This Sucks

When we were young, one phrase our mom definitely did not want to hear coming from myself or my brother was, yes, “This sucks!” I would offer apologies to her at this point, but I think it is safe to say she’s outgrown the concern just we outgrew the hype/shock value of wanting to use it as kids.

Rather, my use of the phrase here is part whine (oh, yes – there’s going to be some whining in this post, not to mention a whole lot of body part discussion, so consider yourself warned), part pun (I never can help myself when pun potential arises), and part throwback to those semi-subversive t-shirts from middle school (remember? the ones with mosquitos and vacuums on them, and big, bold letters declaring THIS SUCKS across the top?).

So the actual point of this post, and the pun, is this: breastfeeding. So yes, actually. ThisTruman Print-20 this adorable and yet oh-so-freaking-tiny mouth that is the source of so much Blergh and Argh in my life with a newborn, does actually suck. Without suction, no breastfeeding. Get it? Punny indeed.

But now that we are darn near six weeks in, it is safe to say that not only does this little mouth suck when feeding, it is also causing some sucky moments aside from nursing.

Yeppers. 99.9% positive that the dreaded thrush has landed.

It takes 3-4 weeks for thrush to really begin to flourish, so I spent the first few weeks of Life with Truman doing my best to focus on latch and waiting desperately for my nipples to, as they say in mama circles, “desensitize.” Latch was tricky with TJ for the first week. For some reason, he thought it was a great idea to CLAMP on instead of latch on, so every blessed time we sat down to nurse, I would have to endure the clamp, then get my finger in his mouth to get him off so we could try again which is when he would actually latch on rather well. Why the double latch? I have no idea, other than perhaps he was trying to speed up said desensitization?

And actually, that last statement about him latching on “rather well” might be a bit of a lie because my children, with their notorious little mouths, are also notorious for having a shallow latch. There’s just not much boob that can go in a mouth that small, especially when you have as much milk as I do (the first two weeks, as the milk comes in and then, eventually, sort-of calms down a bit always amaze me. how do they feed at all when the breast is 2-3x bigger than their head? seriously.). When white showed up on his tongue early on, one of my local lactation consultants hoped it was from the shallow latch and was just a milk stain, but as it persisted, the cause seemed to indicate thrush more and more.

So did the pain.

If you’ve been reading here long enough, you know that thrush is something I am most familiar with, as all of my babies have had it. You also know that the best description I can give of it is that it makes your nipples sting, but not just sting like the aforementioned mosquito. That “low level” discomfort is the standard MO with thrush (as in, they can hurt like that around the clock, depending on the day, and, IMHO, amount of sleep you got the night before). The higher level, for me, is usually during let down, and in that case, the pain is more like needles or glass being shoved through the nipples, to the point that I’d rather lop them off than deal with it.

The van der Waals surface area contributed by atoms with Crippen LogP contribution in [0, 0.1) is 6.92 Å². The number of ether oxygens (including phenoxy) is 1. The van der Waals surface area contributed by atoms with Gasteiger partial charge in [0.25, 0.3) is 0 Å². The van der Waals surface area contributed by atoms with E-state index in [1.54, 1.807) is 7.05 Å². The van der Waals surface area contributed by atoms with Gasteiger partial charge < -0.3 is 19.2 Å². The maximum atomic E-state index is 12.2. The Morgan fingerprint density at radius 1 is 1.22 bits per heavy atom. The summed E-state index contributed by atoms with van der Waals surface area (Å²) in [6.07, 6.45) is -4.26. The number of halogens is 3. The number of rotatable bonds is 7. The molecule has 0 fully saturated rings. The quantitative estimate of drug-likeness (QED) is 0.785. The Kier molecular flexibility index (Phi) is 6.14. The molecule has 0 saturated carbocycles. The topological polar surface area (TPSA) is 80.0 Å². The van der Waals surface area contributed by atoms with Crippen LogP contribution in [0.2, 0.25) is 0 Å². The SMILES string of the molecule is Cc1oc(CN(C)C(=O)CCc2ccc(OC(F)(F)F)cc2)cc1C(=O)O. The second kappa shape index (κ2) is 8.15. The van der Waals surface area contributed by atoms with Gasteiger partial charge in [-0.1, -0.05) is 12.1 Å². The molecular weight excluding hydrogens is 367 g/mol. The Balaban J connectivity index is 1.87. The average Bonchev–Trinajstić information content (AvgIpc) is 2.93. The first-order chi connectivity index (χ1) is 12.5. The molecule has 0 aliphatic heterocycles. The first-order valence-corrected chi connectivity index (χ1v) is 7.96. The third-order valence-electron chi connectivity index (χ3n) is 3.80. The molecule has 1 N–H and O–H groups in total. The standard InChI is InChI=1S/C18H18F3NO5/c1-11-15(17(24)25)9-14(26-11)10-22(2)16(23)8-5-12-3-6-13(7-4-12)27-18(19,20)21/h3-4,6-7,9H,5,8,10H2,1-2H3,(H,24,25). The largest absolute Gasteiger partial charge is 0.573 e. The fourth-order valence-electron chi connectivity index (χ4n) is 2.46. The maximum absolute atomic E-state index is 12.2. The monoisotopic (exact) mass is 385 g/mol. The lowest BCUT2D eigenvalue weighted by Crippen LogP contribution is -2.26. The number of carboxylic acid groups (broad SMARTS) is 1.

Too much with the Truth Bomb? Trust me. I wish it wasn’t accurate either.

The one symptom of thrush that my poor sleep-deprived and addled mommy brain forgot was the floating, random stabbing pain that occurs inside the breast tissue. It started showing up at the end of last week and Monday night I about lost my mind when I suddenly came down with a fever and chills to boot, because I thought I had managed to get mastitis on top of everything else.

Thankfully some wise mama friends were able to point out that if there were no lumps or hot, red streaks, my problem was probably not mastitis, which made even more sense later, post fever-breaking (which came as a warning sign to my body, I think, in response to some heavy exhaustion), when I remembered the random shooting bit from past nursing adventures. So cheers for no mastitis, but man, can thrush suck it.

So why do I do this? Well, at this point, nursing through thrush has become, to me, a lot like continuing to have natural labors. I did it before, so I can do it again. That’s not to go all mommy martyr or anything – it’s just the understanding that I have managed to outlast this three other times, so chances are I can endure the current state of pain because I believe in and want to continue breastfeeding my sweet babe as long as possible.

Or maybe I should ride the whole sympathy card here and make a push for a really awesome You Did It! reward/present from the hubs or the universe or something because, crap, this is hard.

For now I’ll take my sweet, thriving babe as incentive enough, because even though I am struggling a wee bit, he is gaining and growing like a champ. And not every moment of nursing is bad. Once we get past the GGiH(good God in heaven)-ness of the let down debacle, nursing sessions are pretty swift and sweet. Truman is a noisy eater and makes a ton of sounds both when he’s sucking (to the point that the Bigs have made comments on it) and when he’s had his fill (it’s a high-pitched squeal of rejection, I’d say). He’ll also let me know when he’s had enough by making this “I am terribly offended” gag face when I try to offer him the boob and he no longer wants it; if it weren’t so funny, I’d probably find it offensive, but hey – at least he is communicating.

There is the knowledge of “this too shall pass” that keeps me going, as well. And unlike some other phases of infant/baby/toddler hood that people say I’ll someday miss, I know this won’t be one of them.


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